Environmental site assessments are a standard part of most environmental due diligence activities during real estate or property transactions. GEC provides a wide range of environmental due diligence investigations and site assessment services including the identification of recognized environmental conditions for US EPA’s All Appropriate Inquiry Rule (40 C.F.R. § 312.20) and ASTM investigations. GEC’s investigations range from single property transactions to acquisitions involving hundreds of properties, and from large undeveloped woodland tracts to industrial complexes.
Environmental site assessments are a standard part of nearly all real estate due diligence, including refinancing, purchase/sale, or insurance. GEC designs and implements site assessments to evaluate whether a release of oil and/or hazardous materials (OHM) exists. We conduct assessments for financial institutions, manufacturers, real estate trusts, industry, state agencies, and homeowners on properties throughout New England and across the United States.
Our site assessments include the following:
- All Appropriate Inquiry (AAI) assessments AAI/ASTM E1527-13 Phase I Environmental Site Assessment,
- ASTM E1527-13 Phase I Environmental Site Assessment,
- ASTM E1528-14 Environmental Transaction Screenings, and
- Limited subsurface investigations (ASTM Level Two site assessment) customized with site-specific conditions in mind to deliver cost-effective solutions that meet regulatory requirements and client needs.
GEC has completed numerous 21E Environmental Site Assessments, also known as Phase I Environmental Site Assessments for lenders, investors, government agencies, developers and borrowers. Phase I Environmental Site Assessments are a standard part of due diligence in nearly all real estate transactions, including purchase/sale, refinancing, stock transfer or insuring of property. GEC can handle and develop an appropriate scope of work for both simple and complex Phase I Site Assessments and can tailor these assessments to the issues at hand and needs of the client. GEC has developed an efficient approach to Phase I Environmental Site Assessments which allows us to complete extensive Phase I Reports at competitive rates. In addition to Phase I Environmental Site Assessments, GEC can complete Phase I Environmental Site Assessment Updates if provided with a Phase I Environmental Site Assessment completed within the last year that meets the ASTM E1527-13 Standard. GEC’s Phase I Site Assessments are completed in accordance with US EPA’s All Appropriate Inquiry Rule (40 C.F.R. § 312.20) and the ASTM E1527-13 Standard.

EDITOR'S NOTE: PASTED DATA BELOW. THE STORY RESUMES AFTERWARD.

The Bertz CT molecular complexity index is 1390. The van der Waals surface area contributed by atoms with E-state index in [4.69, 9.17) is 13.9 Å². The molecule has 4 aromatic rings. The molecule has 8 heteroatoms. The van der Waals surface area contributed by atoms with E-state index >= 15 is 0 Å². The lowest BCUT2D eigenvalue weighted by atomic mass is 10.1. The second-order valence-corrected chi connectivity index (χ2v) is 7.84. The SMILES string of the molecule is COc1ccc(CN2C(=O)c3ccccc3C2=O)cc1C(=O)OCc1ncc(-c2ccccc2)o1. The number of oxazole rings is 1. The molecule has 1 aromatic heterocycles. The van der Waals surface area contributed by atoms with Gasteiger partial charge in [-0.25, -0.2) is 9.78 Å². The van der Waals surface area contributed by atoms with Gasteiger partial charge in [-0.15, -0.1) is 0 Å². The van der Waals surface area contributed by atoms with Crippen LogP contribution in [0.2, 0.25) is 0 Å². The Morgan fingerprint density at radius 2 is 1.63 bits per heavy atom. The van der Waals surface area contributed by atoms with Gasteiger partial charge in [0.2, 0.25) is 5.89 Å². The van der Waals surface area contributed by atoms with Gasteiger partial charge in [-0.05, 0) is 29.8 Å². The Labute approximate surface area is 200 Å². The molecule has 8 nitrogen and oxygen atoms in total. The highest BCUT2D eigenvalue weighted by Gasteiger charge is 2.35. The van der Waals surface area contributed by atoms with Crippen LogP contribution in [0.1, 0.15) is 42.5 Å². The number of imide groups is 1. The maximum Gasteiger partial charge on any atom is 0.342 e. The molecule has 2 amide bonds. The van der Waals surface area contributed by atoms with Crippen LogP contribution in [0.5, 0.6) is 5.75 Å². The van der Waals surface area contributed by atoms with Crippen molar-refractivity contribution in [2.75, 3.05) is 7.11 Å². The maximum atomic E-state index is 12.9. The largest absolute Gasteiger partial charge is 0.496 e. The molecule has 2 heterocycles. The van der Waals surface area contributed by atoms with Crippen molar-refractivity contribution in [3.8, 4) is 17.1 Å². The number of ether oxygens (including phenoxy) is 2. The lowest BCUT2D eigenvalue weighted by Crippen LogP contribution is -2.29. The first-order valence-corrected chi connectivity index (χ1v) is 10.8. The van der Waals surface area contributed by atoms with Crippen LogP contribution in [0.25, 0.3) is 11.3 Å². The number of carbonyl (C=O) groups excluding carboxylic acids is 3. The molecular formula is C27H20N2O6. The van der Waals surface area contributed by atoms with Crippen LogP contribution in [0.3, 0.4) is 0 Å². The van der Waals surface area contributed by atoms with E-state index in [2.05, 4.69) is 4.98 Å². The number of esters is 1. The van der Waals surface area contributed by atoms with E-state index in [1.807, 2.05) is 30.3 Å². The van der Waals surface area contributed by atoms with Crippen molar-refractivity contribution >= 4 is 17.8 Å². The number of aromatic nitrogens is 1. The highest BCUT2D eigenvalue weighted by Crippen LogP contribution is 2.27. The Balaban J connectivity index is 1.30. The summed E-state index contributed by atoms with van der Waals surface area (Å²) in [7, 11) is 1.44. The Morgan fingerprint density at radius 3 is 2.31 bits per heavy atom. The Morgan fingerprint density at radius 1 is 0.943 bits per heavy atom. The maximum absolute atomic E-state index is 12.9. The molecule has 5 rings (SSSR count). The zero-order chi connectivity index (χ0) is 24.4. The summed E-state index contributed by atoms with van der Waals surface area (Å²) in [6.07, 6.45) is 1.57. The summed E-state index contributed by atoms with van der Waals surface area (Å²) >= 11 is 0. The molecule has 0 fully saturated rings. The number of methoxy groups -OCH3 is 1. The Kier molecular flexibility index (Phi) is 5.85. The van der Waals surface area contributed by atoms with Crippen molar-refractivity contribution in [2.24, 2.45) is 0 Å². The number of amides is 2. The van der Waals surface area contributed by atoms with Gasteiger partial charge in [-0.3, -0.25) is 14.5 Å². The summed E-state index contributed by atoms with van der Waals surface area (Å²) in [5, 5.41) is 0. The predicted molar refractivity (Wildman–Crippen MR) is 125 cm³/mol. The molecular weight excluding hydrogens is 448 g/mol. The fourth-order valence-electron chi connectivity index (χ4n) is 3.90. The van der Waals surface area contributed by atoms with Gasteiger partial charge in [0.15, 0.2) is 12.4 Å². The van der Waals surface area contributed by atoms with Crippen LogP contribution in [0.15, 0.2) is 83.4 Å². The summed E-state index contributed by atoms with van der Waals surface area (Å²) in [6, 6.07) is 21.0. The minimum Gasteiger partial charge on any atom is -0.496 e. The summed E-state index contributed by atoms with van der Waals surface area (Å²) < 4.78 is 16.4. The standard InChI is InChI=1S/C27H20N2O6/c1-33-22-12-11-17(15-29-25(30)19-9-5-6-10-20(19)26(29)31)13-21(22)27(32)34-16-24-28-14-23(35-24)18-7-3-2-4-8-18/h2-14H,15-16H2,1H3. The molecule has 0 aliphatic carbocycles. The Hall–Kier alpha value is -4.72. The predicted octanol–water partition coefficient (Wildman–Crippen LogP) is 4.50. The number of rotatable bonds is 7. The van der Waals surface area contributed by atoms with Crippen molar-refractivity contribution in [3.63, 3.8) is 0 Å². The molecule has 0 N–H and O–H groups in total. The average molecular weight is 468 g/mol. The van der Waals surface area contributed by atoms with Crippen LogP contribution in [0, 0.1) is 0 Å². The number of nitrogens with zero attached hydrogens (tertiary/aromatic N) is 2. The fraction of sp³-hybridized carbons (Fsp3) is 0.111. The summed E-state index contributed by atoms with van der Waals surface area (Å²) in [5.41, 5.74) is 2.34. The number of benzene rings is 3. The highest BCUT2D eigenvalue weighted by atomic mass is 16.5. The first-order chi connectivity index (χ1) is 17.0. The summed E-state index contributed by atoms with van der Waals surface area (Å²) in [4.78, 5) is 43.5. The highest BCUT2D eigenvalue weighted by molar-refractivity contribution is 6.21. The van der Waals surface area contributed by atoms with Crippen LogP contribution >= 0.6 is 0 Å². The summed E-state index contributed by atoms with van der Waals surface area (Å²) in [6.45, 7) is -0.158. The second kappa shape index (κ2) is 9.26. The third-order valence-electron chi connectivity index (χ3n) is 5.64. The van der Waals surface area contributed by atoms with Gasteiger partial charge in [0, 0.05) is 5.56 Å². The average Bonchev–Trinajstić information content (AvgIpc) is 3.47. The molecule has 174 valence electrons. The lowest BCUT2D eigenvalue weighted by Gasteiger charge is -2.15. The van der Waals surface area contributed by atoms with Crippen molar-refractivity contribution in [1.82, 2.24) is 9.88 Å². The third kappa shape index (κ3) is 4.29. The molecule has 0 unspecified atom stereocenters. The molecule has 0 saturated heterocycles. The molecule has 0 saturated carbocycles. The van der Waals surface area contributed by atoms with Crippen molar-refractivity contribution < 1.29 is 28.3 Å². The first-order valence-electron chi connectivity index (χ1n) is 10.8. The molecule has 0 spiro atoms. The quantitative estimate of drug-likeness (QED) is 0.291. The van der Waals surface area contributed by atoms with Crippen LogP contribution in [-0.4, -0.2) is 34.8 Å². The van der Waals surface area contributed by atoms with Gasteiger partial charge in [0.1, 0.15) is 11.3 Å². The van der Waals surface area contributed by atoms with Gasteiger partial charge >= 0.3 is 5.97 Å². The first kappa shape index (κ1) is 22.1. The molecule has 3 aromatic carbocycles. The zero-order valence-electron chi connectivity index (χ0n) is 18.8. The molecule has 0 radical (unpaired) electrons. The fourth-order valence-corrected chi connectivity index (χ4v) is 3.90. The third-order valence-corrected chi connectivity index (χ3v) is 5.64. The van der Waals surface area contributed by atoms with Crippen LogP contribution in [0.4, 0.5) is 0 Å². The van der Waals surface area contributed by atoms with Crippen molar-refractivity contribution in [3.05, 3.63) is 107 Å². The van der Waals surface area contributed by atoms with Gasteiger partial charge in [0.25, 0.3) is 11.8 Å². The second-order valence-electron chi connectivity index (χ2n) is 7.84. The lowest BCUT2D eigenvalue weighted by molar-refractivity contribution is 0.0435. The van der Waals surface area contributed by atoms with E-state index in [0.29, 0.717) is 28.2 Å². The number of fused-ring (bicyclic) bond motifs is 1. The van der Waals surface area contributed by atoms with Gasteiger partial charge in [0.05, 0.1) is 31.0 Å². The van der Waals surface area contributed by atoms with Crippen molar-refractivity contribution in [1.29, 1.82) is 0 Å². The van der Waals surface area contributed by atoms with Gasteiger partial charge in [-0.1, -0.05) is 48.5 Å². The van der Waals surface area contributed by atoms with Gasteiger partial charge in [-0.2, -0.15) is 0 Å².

GEC has vast experience in conducting environmental due diligence and environmental assessments to support real estate transactions. A Transaction Screen offers a standardized approach to limited environmental due diligence (less than a Phase I Environmental Site Assessment), and is intended primarily as a commercially prudent or reasonable approach to identify potential environmental concerns. If the driving force behind the environmental due diligence is a desire to qualify for one of the Comprehensive Environmental Response, Compensation, and Liability Act (CERCLA) Landowner Liability Protections (LLPs), this practice should not be applied, and instead a Phase I Site Assessment should be conducted. Transaction Screens can be completed quickly and cost effectively. Transaction Screens are completed in accordance with the ASTEM E1528-14 Standard.
Limited Subsurface Investigations
When the findings of a Site Assessment identify Recognized Environmental Conditions (RECs) or potential environmental concerns, or your environmental due diligence goes beyond a Site Assessment, GEC can develop a Limited Subsurface Investigation to determine if potential contamination and/or oil and/or hazardous materials (OHM) are present. The presence of contamination could pose a liability to the property owner, operator or other party who may have a financial or regulatory responsibility. GEC provides quick-turnaround, high-quality Limited Subsurface Investigations to provide critical environmental information to property owners and potential buyers alike. During the Limited Subsurface Investigation, Recognized Environmental Conditions (RECs) identified in Phase I Environmental Site Assessment are assessed through the collection of subsurface samples for analytical analysis. Analytical data results are compared to state standards in order to assess conditions at the property and determine whether or not further assessment activities or remedial action is warranted or if a reportable condition exists.
A large conference center had property straddling the town line of two municipalities. The existing leaching field for the facility failed. GEC obtained an agreement with the adjacent town allowing the property owners to design and relocate the field to an acceptable leaching area on the owner’s property in the adjacent town. GEC also incorporated future growth of the facility into the final plan. This effort reduced a possible penalty and restriction on the use of facilities.